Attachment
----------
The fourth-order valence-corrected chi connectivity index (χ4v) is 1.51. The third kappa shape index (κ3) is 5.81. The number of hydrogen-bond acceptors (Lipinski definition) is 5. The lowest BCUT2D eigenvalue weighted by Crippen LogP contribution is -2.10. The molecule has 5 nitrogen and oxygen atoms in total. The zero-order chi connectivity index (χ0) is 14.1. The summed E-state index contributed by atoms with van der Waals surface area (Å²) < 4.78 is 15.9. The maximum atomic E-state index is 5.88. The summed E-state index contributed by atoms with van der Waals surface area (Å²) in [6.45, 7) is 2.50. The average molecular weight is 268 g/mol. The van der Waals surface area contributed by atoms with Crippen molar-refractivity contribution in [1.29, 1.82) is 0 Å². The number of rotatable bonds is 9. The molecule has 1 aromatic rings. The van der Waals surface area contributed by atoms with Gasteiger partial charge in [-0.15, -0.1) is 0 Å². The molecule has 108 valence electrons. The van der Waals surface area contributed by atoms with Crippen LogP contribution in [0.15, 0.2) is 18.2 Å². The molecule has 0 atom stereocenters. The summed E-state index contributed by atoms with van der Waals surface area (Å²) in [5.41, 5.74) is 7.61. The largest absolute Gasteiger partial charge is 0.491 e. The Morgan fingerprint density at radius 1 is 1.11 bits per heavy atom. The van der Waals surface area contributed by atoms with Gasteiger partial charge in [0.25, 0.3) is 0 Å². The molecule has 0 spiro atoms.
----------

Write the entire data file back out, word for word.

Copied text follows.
The fourth-order valence-corrected chi connectivity index (χ4v) is 1.51. The third kappa shape index (κ3) is 5.81. The number of hydrogen-bond acceptors (Lipinski definition) is 5. The lowest BCUT2D eigenvalue weighted by Crippen LogP contribution is -2.10. The molecule has 5 nitrogen and oxygen atoms in total. The zero-order chi connectivity index (χ0) is 14.1. The summed E-state index contributed by atoms with van der Waals surface area (Å²) < 4.78 is 15.9. The maximum atomic E-state index is 5.88. The summed E-state index contributed by atoms with van der Waals surface area (Å²) in [6.45, 7) is 2.50. The average molecular weight is 268 g/mol. The van der Waals surface area contributed by atoms with Crippen molar-refractivity contribution in [1.29, 1.82) is 0 Å². The number of rotatable bonds is 9. The molecule has 1 aromatic rings. The van der Waals surface area contributed by atoms with Gasteiger partial charge in [-0.15, -0.1) is 0 Å². The molecule has 108 valence electrons. The van der Waals surface area contributed by atoms with Crippen LogP contribution in [0.15, 0.2) is 18.2 Å². The molecule has 0 atom stereocenters. The summed E-state index contributed by atoms with van der Waals surface area (Å²) in [5.41, 5.74) is 7.61. The largest absolute Gasteiger partial charge is 0.491 e. The Morgan fingerprint density at radius 1 is 1.11 bits per heavy atom. The van der Waals surface area contributed by atoms with Gasteiger partial charge in [0.25, 0.3) is 0 Å². The molecule has 0 spiro atoms.